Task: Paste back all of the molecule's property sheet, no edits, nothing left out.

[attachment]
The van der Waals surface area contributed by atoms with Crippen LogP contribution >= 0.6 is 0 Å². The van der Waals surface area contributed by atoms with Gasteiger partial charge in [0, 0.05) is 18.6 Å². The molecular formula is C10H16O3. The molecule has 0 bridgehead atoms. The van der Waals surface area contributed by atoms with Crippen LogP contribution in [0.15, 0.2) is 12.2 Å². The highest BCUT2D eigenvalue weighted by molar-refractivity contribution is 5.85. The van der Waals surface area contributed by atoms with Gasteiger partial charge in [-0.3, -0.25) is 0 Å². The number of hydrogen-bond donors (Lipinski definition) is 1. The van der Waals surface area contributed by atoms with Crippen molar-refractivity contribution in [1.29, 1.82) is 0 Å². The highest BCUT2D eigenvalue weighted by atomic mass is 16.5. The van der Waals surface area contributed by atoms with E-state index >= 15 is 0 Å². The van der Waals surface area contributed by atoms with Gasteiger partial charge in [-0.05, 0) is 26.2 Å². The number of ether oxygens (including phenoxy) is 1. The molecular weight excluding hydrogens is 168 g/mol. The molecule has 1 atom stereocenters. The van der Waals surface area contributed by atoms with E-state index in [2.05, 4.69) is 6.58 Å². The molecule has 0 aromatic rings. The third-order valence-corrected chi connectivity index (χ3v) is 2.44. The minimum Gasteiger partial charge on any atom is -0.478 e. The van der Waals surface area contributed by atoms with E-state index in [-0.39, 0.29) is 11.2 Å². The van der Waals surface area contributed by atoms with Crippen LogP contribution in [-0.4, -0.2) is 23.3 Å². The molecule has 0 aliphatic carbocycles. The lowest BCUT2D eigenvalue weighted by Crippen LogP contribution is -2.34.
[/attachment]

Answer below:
The van der Waals surface area contributed by atoms with Crippen LogP contribution >= 0.6 is 0 Å². The van der Waals surface area contributed by atoms with Gasteiger partial charge in [0, 0.05) is 18.6 Å². The molecular formula is C10H16O3. The molecule has 0 bridgehead atoms. The van der Waals surface area contributed by atoms with Crippen LogP contribution in [0.15, 0.2) is 12.2 Å². The highest BCUT2D eigenvalue weighted by molar-refractivity contribution is 5.85. The van der Waals surface area contributed by atoms with Gasteiger partial charge in [-0.3, -0.25) is 0 Å². The number of hydrogen-bond donors (Lipinski definition) is 1. The van der Waals surface area contributed by atoms with Crippen molar-refractivity contribution in [1.29, 1.82) is 0 Å². The highest BCUT2D eigenvalue weighted by atomic mass is 16.5. The van der Waals surface area contributed by atoms with E-state index >= 15 is 0 Å². The van der Waals surface area contributed by atoms with Gasteiger partial charge in [-0.05, 0) is 26.2 Å². The number of ether oxygens (including phenoxy) is 1. The molecular weight excluding hydrogens is 168 g/mol. The molecule has 1 atom stereocenters. The van der Waals surface area contributed by atoms with E-state index in [2.05, 4.69) is 6.58 Å². The molecule has 0 aromatic rings. The third-order valence-corrected chi connectivity index (χ3v) is 2.44. The minimum Gasteiger partial charge on any atom is -0.478 e. The van der Waals surface area contributed by atoms with E-state index in [-0.39, 0.29) is 11.2 Å². The van der Waals surface area contributed by atoms with Crippen LogP contribution in [-0.4, -0.2) is 23.3 Å². The molecule has 0 aliphatic carbocycles. The lowest BCUT2D eigenvalue weighted by Crippen LogP contribution is -2.34.